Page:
Relative values


#1

Hey, everyone. I’ve seen on a couple of other mando forums that a mandolin will cost about double the price of an equal quality guitar. Is that true? It seems impossible, considering that an all solid entry mando (km150) is 380$ whereas a similar guitar (br140) is about 600$ so what’s the deal?


#2

I hadn’t heard that. If there is truth to it that I can see, it would be in the higher end instruments.


#3

Hi @K_G I don’t know if that’s true I have seen mandolin’s advertised here in the UK for as little as £50 and over £2000 the same is true for guitars depends on what your after.

I would say there’s more work goes into building a mandolin


#4

In Belgium I saw a series of high-end Gibson instruments : the guitar would cost 8000 € (about $10,000), the banjo 10000 € (about $12,000) and the mandolin 14000 € (about $16,000) !!!
So I would say “NOT BUSTED” to that myth.


#5

@Mike_R, that’s what I’d think, but I’ve seen it told to people looking for an entry level mando (at both mho and mancafe) @Archie, I know you can get them at all price points, the operative term was “equal value” I’d say a mando is probably harder to build, but guitar is materially more pricey. @Erwin1 high end Gibsons are expensive! Even in USA, and your right if you buy Gibson the mando is more pricey


#6

The economies of scale are better for the guitar than for the mandolin which is arguably not as easy to make. I would guess that there are far fewer mandomakers than guitarmakers and fewer high-end mandos produced leading to supply-driven higher prices. As for quality it would be hard to imagine that high-end mandos are not matched by greater numbers of similarly priced high-end guitars and there is so much variability in materials and artistry this could be an unresolvable debate…


#7

At which university did you get your PhD in economics? :joy: so your saying that they’re usually priced more or less equal quality for equal price?


#8

Also I’m not saying just high end instruments. I’ve seen it said in reference to instruments priced as low as 150$


#9

Leon Hunt said : “You get as much pleasure out of an instrument as the money you pay for it. So, if you buy a $150 guitar, you’ll get $150 pleasure out of it. If you pay $2000, you’ll get $2000 pleasure out of it…” To me, that rings sort of true…


#10

Yeah, conversely, some people buy a 150$ instrument and get 1500$ pleasure out of it while some pay 1500$ and don’t enjoy it at all. Positive attitude helps the value to yourself. (That sounds weird but you get the point) I have a ±250$ guitar that I’ve gotten 900$ worth out of at least, so I don’t remember where I was going with this :joy: :roll_eyes:


#11

Yep, I hear you, but you’re talking about something else : namely, what you DO with the instrument. Of course, I could buy me a 100,000 $ violin, and it would sound awful, and I would not get any pleasure out of it.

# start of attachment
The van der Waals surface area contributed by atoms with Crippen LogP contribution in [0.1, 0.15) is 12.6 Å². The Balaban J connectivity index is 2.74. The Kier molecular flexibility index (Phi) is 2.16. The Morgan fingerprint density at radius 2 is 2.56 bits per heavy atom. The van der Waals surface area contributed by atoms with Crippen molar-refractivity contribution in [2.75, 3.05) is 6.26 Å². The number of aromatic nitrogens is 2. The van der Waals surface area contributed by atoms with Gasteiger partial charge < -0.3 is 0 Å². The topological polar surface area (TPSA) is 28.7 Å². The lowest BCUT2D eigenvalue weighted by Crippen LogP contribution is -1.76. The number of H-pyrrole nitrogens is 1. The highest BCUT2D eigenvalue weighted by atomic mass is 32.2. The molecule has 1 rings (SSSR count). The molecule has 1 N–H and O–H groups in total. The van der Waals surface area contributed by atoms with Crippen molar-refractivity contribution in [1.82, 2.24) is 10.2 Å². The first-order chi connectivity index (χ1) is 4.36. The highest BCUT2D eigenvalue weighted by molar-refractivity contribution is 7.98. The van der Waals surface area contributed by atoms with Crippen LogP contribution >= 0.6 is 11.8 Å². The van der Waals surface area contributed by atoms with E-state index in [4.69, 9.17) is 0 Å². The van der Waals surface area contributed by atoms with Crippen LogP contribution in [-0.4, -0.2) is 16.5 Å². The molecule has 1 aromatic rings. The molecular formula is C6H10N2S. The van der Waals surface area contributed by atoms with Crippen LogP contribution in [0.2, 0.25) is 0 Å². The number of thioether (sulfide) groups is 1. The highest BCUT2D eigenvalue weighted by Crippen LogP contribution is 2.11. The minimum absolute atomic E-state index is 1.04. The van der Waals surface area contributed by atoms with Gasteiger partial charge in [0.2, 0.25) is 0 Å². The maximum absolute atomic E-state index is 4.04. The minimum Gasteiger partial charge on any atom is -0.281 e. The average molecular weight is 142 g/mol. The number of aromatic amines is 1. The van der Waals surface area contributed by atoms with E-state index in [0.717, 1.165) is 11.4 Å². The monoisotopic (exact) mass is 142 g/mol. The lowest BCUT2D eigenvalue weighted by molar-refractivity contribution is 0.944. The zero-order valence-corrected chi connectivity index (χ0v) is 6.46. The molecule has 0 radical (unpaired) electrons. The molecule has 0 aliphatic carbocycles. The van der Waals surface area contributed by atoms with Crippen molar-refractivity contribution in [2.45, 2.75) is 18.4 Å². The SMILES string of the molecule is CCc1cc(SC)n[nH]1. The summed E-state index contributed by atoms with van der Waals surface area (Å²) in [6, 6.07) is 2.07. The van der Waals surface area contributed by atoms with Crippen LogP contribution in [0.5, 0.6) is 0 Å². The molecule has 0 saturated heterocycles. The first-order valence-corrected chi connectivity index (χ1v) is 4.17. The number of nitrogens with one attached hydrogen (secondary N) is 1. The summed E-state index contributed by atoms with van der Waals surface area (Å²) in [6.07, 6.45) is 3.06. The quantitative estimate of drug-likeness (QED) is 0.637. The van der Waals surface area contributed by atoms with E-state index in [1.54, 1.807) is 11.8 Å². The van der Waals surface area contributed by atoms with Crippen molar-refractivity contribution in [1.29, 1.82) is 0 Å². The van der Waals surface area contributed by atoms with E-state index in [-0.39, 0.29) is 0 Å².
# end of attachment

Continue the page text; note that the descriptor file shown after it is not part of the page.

But what I am talking about is given an equal amount of musicianship you bring to the instrument, a cheaper instrument will almost always sound… well, cheaper… and a more expensive one… well, you get my drift… :slight_smile:


#12

A woman who spent £16m at Harrods in a decade has been identified as Zamira Hajiyeva - the first target for the UK’s new anti-corruption law. I wonder if she bought a banjo.:rofl:


#13

Yeah, I get your drift :laughing: I think regarding the original question, AvsF style makes a difference, because supposedly an Fstyle will cost approx. twice as much as an equivalent A. So it is very subjective. If both are true, you have to wonder, was it the F that is sposed to be double the guitar? In that case, the A would cost the same. If the A was double, then Fs are through the roof. Also if any of y’all have built them, are A style mandos harder to make than guitars? Or are they about the same, with F style being more difficult?


#14

Yeah, I don’t think I wrote that… The price of instruments is typically what the market will bear both for high-volume producers and for individual makers. Quality certainly affects the demand-supply curve. – low quality instruments should rarely get high prices and high-quality hand-built instruments rarely get a low price. F-style mando buyers are willing to pay for the Gibson reputation and Gibson is willing to charge $10,000 to 20,000 for the equity they have built up in that brand. Consider also Martin’s 5K ukulele selling for about $5,000 which has about $100 of pearl inlays that the $500 1K doesn’t have. The cost of mando materials is roughly the same for an A or F and represents a small portion of the cost of producing bespoke instruments. For inexpensive instruments, cost of materials is a significantly higher percentage of the price. I’ve built one mando of each type and definitely agree that the F-style takes more time and effort than an A-style. My F-style cost about $400 in materials and my guitars usually cost about $750 in materials and guitars are a bigger building job, literally and figuratively. I don’t sell my instruments, but if I did the price would be as much as I could get (not overlooking the cost of materials, etc.,) given that there would be a willing consumer on the other side of the transaction.


#15

Ok, sorry that’s what I understood from your other post. I get what you mean, that price is relative to supply and demand, and one instrument could get more expensive while the other got cheaper.

So, is an f-style easier to make than a guitar? Also can you post a few pics of each build Here? I’d love to see them and that will keep the thread on topic :slight_smile: